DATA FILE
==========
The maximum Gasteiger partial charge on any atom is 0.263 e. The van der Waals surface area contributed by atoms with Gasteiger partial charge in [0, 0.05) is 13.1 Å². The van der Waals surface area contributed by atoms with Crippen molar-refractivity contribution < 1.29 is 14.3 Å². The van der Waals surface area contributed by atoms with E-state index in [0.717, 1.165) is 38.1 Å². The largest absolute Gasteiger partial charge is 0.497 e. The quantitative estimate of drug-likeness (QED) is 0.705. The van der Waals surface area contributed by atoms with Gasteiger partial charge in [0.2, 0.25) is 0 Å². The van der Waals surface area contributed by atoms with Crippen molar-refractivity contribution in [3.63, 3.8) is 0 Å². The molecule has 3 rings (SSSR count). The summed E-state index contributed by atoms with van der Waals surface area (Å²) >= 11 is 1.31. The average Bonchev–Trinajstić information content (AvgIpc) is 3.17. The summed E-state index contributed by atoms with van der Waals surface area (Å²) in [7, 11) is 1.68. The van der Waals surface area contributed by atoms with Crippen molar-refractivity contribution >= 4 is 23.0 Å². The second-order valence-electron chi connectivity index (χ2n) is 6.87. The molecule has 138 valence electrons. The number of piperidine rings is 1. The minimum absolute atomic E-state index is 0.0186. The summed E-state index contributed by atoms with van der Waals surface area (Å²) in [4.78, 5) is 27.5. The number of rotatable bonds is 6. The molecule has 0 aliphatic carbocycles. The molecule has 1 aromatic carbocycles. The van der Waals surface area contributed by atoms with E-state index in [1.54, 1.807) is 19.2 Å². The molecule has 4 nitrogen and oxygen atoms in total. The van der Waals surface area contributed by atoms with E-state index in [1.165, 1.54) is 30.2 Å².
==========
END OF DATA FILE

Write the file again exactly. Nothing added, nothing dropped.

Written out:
The maximum Gasteiger partial charge on any atom is 0.263 e. The van der Waals surface area contributed by atoms with Gasteiger partial charge in [0, 0.05) is 13.1 Å². The van der Waals surface area contributed by atoms with Crippen molar-refractivity contribution < 1.29 is 14.3 Å². The van der Waals surface area contributed by atoms with E-state index in [0.717, 1.165) is 38.1 Å². The largest absolute Gasteiger partial charge is 0.497 e. The quantitative estimate of drug-likeness (QED) is 0.705. The van der Waals surface area contributed by atoms with Gasteiger partial charge in [0.2, 0.25) is 0 Å². The van der Waals surface area contributed by atoms with Crippen molar-refractivity contribution in [3.63, 3.8) is 0 Å². The molecule has 3 rings (SSSR count). The summed E-state index contributed by atoms with van der Waals surface area (Å²) >= 11 is 1.31. The average Bonchev–Trinajstić information content (AvgIpc) is 3.17. The summed E-state index contributed by atoms with van der Waals surface area (Å²) in [7, 11) is 1.68. The van der Waals surface area contributed by atoms with Crippen molar-refractivity contribution >= 4 is 23.0 Å². The second-order valence-electron chi connectivity index (χ2n) is 6.87. The molecule has 138 valence electrons. The number of piperidine rings is 1. The minimum absolute atomic E-state index is 0.0186. The summed E-state index contributed by atoms with van der Waals surface area (Å²) in [4.78, 5) is 27.5. The number of rotatable bonds is 6. The molecule has 0 aliphatic carbocycles. The molecule has 1 aromatic carbocycles. The van der Waals surface area contributed by atoms with E-state index in [1.54, 1.807) is 19.2 Å². The molecule has 4 nitrogen and oxygen atoms in total. The van der Waals surface area contributed by atoms with E-state index in [1.165, 1.54) is 30.2 Å².